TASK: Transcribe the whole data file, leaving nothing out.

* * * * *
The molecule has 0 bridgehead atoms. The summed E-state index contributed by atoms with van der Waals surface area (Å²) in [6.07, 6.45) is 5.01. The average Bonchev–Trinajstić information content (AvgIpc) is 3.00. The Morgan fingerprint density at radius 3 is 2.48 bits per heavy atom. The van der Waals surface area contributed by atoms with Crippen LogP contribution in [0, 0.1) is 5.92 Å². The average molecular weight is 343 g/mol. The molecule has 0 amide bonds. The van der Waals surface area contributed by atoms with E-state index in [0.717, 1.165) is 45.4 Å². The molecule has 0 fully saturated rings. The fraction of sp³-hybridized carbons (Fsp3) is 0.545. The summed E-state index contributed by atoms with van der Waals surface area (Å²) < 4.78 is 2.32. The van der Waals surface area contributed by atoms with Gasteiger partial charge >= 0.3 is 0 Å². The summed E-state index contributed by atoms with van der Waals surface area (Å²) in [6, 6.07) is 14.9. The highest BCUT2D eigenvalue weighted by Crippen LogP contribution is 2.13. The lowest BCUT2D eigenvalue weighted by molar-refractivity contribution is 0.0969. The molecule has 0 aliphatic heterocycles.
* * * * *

The molecule has 0 bridgehead atoms. The summed E-state index contributed by atoms with van der Waals surface area (Å²) in [6.07, 6.45) is 5.01. The average Bonchev–Trinajstić information content (AvgIpc) is 3.00. The Morgan fingerprint density at radius 3 is 2.48 bits per heavy atom. The van der Waals surface area contributed by atoms with Crippen LogP contribution in [0, 0.1) is 5.92 Å². The average molecular weight is 343 g/mol. The molecule has 0 amide bonds. The van der Waals surface area contributed by atoms with E-state index in [0.717, 1.165) is 45.4 Å². The molecule has 0 fully saturated rings. The fraction of sp³-hybridized carbons (Fsp3) is 0.545. The summed E-state index contributed by atoms with van der Waals surface area (Å²) < 4.78 is 2.32. The van der Waals surface area contributed by atoms with Gasteiger partial charge >= 0.3 is 0 Å². The summed E-state index contributed by atoms with van der Waals surface area (Å²) in [6, 6.07) is 14.9. The highest BCUT2D eigenvalue weighted by Crippen LogP contribution is 2.13. The lowest BCUT2D eigenvalue weighted by molar-refractivity contribution is 0.0969. The molecule has 0 aliphatic heterocycles.